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On our final day of posts for Southbound: Photographs of and about the New South, we feature a selection of the co-curators Mark Sloan and Mark Long’s essay on emplacing the new south. I think that there is no better text to summarize the exploration of Southern identity and culture that we’ve featured throughout the week, so without further adieu…

Emplacing the New South- Mark Sloan and Mark Long

Each component of this project’s title—Southbound: Photographs of and about the New South—lends itself to scrutiny. Southbound refers to the twin ideas of heading south and the lingering effects of charged stereotypes that limit our ability to see the region clearly. Photographs refers to documentary and fine art images but, in this case, does not include constructed or fabricated photographs. New and, particularly, South are perhaps the most slippery elements of the title. South because, like all regions, it is necessarily a function of how we define the parameters—climatological, historical, cultural, and so on. New for the many instances that adjective has qualified developments in the South, often purportedly definitive in terms of change, and always to create distance from lesser and sometimes unsavory moments in the region’s history. Indeed, we considered calling the exhibition New South2, then cubed, and might have settled on New Southn, if it weren’t too cryptic to be clever.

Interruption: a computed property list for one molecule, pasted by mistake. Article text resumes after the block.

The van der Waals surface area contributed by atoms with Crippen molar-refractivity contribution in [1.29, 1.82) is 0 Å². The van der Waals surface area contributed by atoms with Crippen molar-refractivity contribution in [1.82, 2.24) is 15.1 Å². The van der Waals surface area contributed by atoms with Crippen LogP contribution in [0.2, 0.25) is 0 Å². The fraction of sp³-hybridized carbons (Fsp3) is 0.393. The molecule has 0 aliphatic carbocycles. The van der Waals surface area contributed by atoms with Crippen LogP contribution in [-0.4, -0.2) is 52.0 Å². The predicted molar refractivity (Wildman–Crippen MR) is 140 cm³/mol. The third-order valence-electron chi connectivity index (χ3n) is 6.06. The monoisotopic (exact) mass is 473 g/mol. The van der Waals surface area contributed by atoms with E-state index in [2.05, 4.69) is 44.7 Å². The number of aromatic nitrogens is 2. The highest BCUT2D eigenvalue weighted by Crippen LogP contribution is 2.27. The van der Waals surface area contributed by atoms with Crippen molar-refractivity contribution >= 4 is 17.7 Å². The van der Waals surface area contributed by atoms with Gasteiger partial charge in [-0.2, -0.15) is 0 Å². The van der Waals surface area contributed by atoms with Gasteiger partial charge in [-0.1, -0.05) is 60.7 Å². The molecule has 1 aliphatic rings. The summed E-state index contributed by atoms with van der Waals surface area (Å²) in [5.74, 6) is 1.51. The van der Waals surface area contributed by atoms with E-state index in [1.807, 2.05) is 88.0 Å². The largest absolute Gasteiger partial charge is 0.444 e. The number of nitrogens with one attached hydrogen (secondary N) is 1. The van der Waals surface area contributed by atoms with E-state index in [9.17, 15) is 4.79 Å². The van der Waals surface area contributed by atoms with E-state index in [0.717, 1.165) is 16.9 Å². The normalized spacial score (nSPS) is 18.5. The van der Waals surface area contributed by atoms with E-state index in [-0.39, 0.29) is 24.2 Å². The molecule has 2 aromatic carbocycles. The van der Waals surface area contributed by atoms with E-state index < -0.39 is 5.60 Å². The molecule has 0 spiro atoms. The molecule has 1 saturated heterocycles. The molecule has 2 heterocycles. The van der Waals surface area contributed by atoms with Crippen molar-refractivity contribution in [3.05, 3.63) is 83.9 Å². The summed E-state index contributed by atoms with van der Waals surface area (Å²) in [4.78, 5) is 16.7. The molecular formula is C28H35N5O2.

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In addition to an amazing curation of Southern photography and writing, Southbound also features an incredible interactive map depicting concentrations of everything from African Americans to chickens, confederate symbols to field crops, as well as an “Index of Southernness”. This index was created by fusing the other maps presented, showcasing “classic regional geographic patterns of core, domain, and sphere, where places that read as most Southern are readily identifiable.” According to the curators, “In representing places where southerness is most intense, the Index reveals the resilience of the region. By also showing how southerness transitions across space, the map weaves a rich regional tapestry.”

The maps were created by Dr. Rick Bunch at the University of North Carolina Greensboro, using publicly available datasets from the United States Census Bureau, the Southern Poverty Law Center, and the United States Agricultural Census, among other sources.